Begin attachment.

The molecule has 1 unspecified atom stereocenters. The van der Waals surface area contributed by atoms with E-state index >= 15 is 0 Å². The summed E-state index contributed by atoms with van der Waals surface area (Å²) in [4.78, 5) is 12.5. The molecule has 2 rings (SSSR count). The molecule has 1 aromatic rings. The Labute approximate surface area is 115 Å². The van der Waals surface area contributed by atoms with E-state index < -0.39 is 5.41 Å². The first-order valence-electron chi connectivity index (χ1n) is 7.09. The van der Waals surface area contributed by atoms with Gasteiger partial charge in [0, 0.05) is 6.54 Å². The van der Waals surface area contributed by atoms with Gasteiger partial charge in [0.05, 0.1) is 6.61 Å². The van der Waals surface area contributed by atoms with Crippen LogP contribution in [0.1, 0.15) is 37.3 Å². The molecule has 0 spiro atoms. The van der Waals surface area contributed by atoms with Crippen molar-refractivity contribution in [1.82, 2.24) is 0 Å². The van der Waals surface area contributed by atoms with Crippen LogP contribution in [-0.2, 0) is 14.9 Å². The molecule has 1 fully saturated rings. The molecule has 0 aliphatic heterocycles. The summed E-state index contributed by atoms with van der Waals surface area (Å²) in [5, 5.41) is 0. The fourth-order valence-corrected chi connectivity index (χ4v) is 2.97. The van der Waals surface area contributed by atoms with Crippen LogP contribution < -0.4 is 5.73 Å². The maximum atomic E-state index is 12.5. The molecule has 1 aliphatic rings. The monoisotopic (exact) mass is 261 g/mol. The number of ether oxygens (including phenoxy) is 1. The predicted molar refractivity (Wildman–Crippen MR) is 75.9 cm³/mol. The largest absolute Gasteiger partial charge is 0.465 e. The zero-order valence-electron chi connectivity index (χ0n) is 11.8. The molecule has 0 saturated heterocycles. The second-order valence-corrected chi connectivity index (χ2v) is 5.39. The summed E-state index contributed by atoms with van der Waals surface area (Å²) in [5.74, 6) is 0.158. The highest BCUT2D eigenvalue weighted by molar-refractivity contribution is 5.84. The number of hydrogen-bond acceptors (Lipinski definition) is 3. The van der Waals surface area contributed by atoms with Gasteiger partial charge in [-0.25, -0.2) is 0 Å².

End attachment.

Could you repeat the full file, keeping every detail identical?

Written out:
The molecule has 1 unspecified atom stereocenters. The van der Waals surface area contributed by atoms with E-state index >= 15 is 0 Å². The summed E-state index contributed by atoms with van der Waals surface area (Å²) in [4.78, 5) is 12.5. The molecule has 2 rings (SSSR count). The molecule has 1 aromatic rings. The Labute approximate surface area is 115 Å². The van der Waals surface area contributed by atoms with E-state index < -0.39 is 5.41 Å². The first-order valence-electron chi connectivity index (χ1n) is 7.09. The van der Waals surface area contributed by atoms with Gasteiger partial charge in [0, 0.05) is 6.54 Å². The van der Waals surface area contributed by atoms with Gasteiger partial charge in [0.05, 0.1) is 6.61 Å². The van der Waals surface area contributed by atoms with Crippen LogP contribution in [0.1, 0.15) is 37.3 Å². The molecule has 0 spiro atoms. The van der Waals surface area contributed by atoms with Crippen molar-refractivity contribution in [1.82, 2.24) is 0 Å². The van der Waals surface area contributed by atoms with Crippen LogP contribution in [-0.2, 0) is 14.9 Å². The molecule has 1 fully saturated rings. The molecule has 0 aliphatic heterocycles. The summed E-state index contributed by atoms with van der Waals surface area (Å²) in [5, 5.41) is 0. The fourth-order valence-corrected chi connectivity index (χ4v) is 2.97. The van der Waals surface area contributed by atoms with Crippen LogP contribution < -0.4 is 5.73 Å². The maximum atomic E-state index is 12.5. The molecule has 1 aliphatic rings. The monoisotopic (exact) mass is 261 g/mol. The number of ether oxygens (including phenoxy) is 1. The predicted molar refractivity (Wildman–Crippen MR) is 75.9 cm³/mol. The largest absolute Gasteiger partial charge is 0.465 e. The zero-order valence-electron chi connectivity index (χ0n) is 11.8. The molecule has 0 saturated heterocycles. The second-order valence-corrected chi connectivity index (χ2v) is 5.39. The summed E-state index contributed by atoms with van der Waals surface area (Å²) in [5.74, 6) is 0.158. The highest BCUT2D eigenvalue weighted by molar-refractivity contribution is 5.84. The number of hydrogen-bond acceptors (Lipinski definition) is 3. The van der Waals surface area contributed by atoms with Gasteiger partial charge in [-0.25, -0.2) is 0 Å².